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Monday, Aug. 29, 2016

Sole men: Shoes are just the beginning of craftmanship men share

Sunday, February 29, 2004

Atridus Thrower show Nelson Berbling how a Civil War soldier's shoe was constructed.
SIKESTON -- It's easy to miss the shop run by Nelson Berbling at 105 N. Kingshighway in Sikeston. There's no flashing neon lights or even a sign out front. It blends in between Kirby's Sandwich Shop and another business to its side.

But as passers-by like Jennifer Rivers learn, once inside, visitors immediately take a step back into time.

"I didn't even know this place existed," Rivers said as she marveled around the small building. "I love western stuff and I saw the leather products in the window so I thought I'd come in."

From authentic Civil War and other pre-1900s war uniforms, weapons and leather work hanging on the walls to the 1940s machines and 1700s tools Berbling uses to make and repair shoes, he has created a mini museum inside the shop he calls Twin Rivers Leather Works.

"I like to make things," Berbling said simply.

In October 2000, Berbling and his wife, who is originally from Bloomfield and Morehouse, opened the shop in downtown Sikeston basically as hobby, specializing in leather boot and shoe and saddle repair.

Often his mentor, friend and former shoemaker, Atridus C. Thrower, 91, of Sikeston will visit or help Berbling with any problems he may be having.

In addition to making shoes, the duo is connected through the old shoe machines Berbling uses -- they were initially owned by Thrower.

In 1990, Thrower sold his machines to Jim Young, and Berbling purchased the machines from Young about two years ago.

Since the machines are so old, parts are not available in the United States and are very hard to come by so Berbling calls on Thrower to help him when something needs done such as changing the felt on a machine.

"I spend a little time out here," Thrower smiled, looking around the shop. "I don't miss the work. I miss seeing people because people are more important than work, you know."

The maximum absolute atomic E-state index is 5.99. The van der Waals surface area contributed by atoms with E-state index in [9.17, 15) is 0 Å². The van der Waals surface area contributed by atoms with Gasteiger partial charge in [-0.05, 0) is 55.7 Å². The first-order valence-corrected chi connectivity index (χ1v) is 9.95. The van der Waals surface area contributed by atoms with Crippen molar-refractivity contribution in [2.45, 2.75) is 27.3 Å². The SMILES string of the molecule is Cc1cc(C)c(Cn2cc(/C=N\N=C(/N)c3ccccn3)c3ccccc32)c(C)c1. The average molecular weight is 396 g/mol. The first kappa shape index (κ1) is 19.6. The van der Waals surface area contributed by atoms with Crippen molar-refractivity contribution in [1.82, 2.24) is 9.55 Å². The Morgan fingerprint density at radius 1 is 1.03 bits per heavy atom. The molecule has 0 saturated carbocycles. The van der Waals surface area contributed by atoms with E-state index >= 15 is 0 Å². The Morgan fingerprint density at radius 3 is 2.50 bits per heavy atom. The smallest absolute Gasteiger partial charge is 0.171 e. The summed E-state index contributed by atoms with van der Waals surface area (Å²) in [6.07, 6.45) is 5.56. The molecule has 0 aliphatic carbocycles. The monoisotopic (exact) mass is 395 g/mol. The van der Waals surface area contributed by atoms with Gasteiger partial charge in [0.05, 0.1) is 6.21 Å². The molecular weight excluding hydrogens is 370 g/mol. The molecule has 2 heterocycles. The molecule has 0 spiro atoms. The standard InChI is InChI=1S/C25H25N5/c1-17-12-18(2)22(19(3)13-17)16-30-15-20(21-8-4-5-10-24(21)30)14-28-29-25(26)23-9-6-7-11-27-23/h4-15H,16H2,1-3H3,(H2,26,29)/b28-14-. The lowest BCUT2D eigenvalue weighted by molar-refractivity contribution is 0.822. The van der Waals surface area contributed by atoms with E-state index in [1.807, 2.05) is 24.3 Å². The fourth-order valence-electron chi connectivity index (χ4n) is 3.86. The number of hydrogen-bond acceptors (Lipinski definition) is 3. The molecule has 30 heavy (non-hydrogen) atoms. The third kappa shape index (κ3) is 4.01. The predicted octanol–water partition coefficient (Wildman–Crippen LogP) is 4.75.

Thrower comes from a family of shoemakers. His family owned Throwers shoe repair service located across from the former Missouri Department of Transportation building in Sikeston for years. They also had shops in DeSoto and Rolla.

Thrower estimated he's made and repaired millions of shoes throughout his life. Working for International Shoe Co. for 44 years is among the shoe jobs Thrower had in the business.

"We spend a lot of time together," Berbling said about his friend. "I wouldn't be able to run this shop without him."

Replaced by a computer-generated industry, shoemakers like Thrower and Berbling are a dying breed, they said.

According to the U.S. Bureau of Labor Statistics, in 2002, there were approximately 16,000 shoe and leather workers and repairers and only 6,600 shoe machine operators and tenders.

Employment of shoe and leather workers is expected to decline through 2012 due to growing imports of less expensive shoes and leather goods, increasing productivity of U.S. manufacturers, and the more frequent tendency to buy new shoes rather than repair worn or damaged ones.

"We live in a throw away society. It's just so disposable," Berbling said.

Often times consumers must make the choice between buying a new pair of shoes or paying to have them resoled. Many times, they'll opt for a new pair of shoes, Berbling noted.

"If someone has a $700-pair of cowboy boots, it's worth it to pay $50 to get your soles redone," Berbling explained. "But if it's a $25 pair of plastic shoes, and it costs $35 to resole them, then you have to ask yourself how much you like that pair of shoes."

And shoes aren't made quite as sturdy as they were years ago, Thrower said.

"I think they try to make shoes as cheap as they can today," Thrower pointed out. "They use man-made materials instead of raw materials. They use the plastic synthetics now, too. It used to be all leather."

A former teacher of engineering at Murray State University in Paducah, Ky., and a registered blacksmith, Berbling has even made authentic uniform replicas for the Lewis and Clark Expedition and is known all over the country for his gear, he said.

Berbling is a retired Civil War re-enactor and custom-makes authentic pre-1900s war uniforms, saddles and weapons. Other items he produces include haversacks, leather goods, artillery, cavalry, bridles and lots more.

A man of many trades, Berbling even builds rifles from scratch and has a working shop in Cairo, Ill. But he noted the things he sells the most of are his southlery items. "I've always been interested in making things. I wanted to learn how to make them rather than buy them," Berbling said.

Despite his wide range of services, Berbling admitted he doesn't get a lot of business from the area, although he has sold a lot of his items on eBay.

But Berbling isn't in the trade for money -- it was never about money.

"I just like old things," Berbling said. "I like history." Twin Rivers Leather Works is open daily beginning at 9 a.m. For more information, contact Berbling at (573) 380-2559.